How do employment rates affect real estate?

3 Replies

Hello! My name is Stacey and I am new to BP. My main concern is how you should approach certain areas with relatively high unemployment rates. I want to buy a property near my hometown. However, the unemployment rate there is around 13%. Do you think it would be a bad idea to buy a property in that region?

Watch the trend. I could be 15% and heading down and be a smart play, or it could be 5%, but three factories are about to close and you'll get killed when everybody leaves.

Jobs definitely drive prices, but if 13% is normal and housing is stabilized, you can be fine investing there. When I was looking at apartments one of the biggest factors we looked at for appreciation potential was job growth in the area.

At the end of the day values are based on supply and demand, so the unemployment 'rate' isn't as important as housing supply and trends IMO. Same pretty much goes for rent rates. Are people moving into or out of the area? Is there downward pressure on rental rates (lots of empties)? etc.

@Stacey Manley to expand on @Darrell Shepherd 's final point, there are some additional factors we look at that drive demand. The first is population growth, particularly the 18 to 34 age population growth, who represent the bulk of apartment renters. The NAHB was just out with a chart on this at the state level in an piece about the age of the housing stock:

http://eyeonhousing.org/2014/02/05/the-age-of-the-housing-stock-by-state/

Now this chart is based on Census data and uses the under 45 cohort instead of specifically the 18-34 YO group but you can clearly see where the young population is growing.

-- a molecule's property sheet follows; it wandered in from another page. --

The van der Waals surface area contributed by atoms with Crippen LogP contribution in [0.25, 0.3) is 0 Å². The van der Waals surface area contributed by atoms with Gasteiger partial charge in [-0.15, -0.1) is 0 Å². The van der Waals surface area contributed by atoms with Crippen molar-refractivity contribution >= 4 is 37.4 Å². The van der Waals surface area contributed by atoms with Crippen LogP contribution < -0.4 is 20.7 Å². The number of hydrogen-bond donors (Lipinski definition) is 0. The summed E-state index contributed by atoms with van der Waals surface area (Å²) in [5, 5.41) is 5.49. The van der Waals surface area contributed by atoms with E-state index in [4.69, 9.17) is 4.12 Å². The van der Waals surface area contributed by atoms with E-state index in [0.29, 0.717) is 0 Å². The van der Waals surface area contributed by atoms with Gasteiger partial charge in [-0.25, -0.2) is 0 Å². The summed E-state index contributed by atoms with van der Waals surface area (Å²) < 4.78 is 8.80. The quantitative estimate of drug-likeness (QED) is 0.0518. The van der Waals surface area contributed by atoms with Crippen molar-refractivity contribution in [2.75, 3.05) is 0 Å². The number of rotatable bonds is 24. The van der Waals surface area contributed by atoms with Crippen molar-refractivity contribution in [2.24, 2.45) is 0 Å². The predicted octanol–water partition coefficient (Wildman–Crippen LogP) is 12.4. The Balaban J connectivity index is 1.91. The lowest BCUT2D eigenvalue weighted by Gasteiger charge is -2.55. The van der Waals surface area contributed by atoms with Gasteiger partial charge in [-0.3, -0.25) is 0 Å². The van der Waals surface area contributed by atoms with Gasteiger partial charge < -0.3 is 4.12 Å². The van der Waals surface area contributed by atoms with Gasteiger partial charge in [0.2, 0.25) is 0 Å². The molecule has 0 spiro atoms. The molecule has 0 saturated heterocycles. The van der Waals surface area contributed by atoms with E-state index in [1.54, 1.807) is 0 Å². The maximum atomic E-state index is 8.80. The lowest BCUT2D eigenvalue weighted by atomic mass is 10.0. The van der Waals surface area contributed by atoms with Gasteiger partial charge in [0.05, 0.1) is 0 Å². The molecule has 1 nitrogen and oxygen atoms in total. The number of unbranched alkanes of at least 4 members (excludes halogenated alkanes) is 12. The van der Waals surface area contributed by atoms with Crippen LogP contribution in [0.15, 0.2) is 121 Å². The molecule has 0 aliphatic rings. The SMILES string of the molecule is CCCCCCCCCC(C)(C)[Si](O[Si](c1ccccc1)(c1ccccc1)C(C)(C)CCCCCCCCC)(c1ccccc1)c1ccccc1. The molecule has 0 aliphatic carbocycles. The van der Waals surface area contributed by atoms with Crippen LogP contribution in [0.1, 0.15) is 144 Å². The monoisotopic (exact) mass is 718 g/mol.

On the other hand... in another NAHB article based on research into where 18-34 YOs live

http://eyeonhousing.org/2014/02/04/young-adults-living-with-parents-up-sharply/

shows that a good sized portion of that population is still (or has returned to) living with their parents:

This trend has accelerated since the financial meltdown. The positive case says this is pent up future demand and when these young people complete school and land good jobs many will move out into apartments.

The state by state map of where the most and least 18-34 YOs are living with their parents shows three states that overlap with the first map, above, and may be good places to look for growing apartment demand; Colorado, Idaho and Wyoming:

Good hunting-

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@Darrell Shepherd and @Giovanni Isaksen thank you both so much for the timely and in depth responses. Based on the demographic map posted, I'm in the >5% area (Southeast Georgia). Based on the population data, the area seems to be at a very stable state, with growth and unemployment considered. There does not appear to be a surplus of empty houses in the area either. I will definitely take all this information into consideration before making any decisions. Again, thanks so much!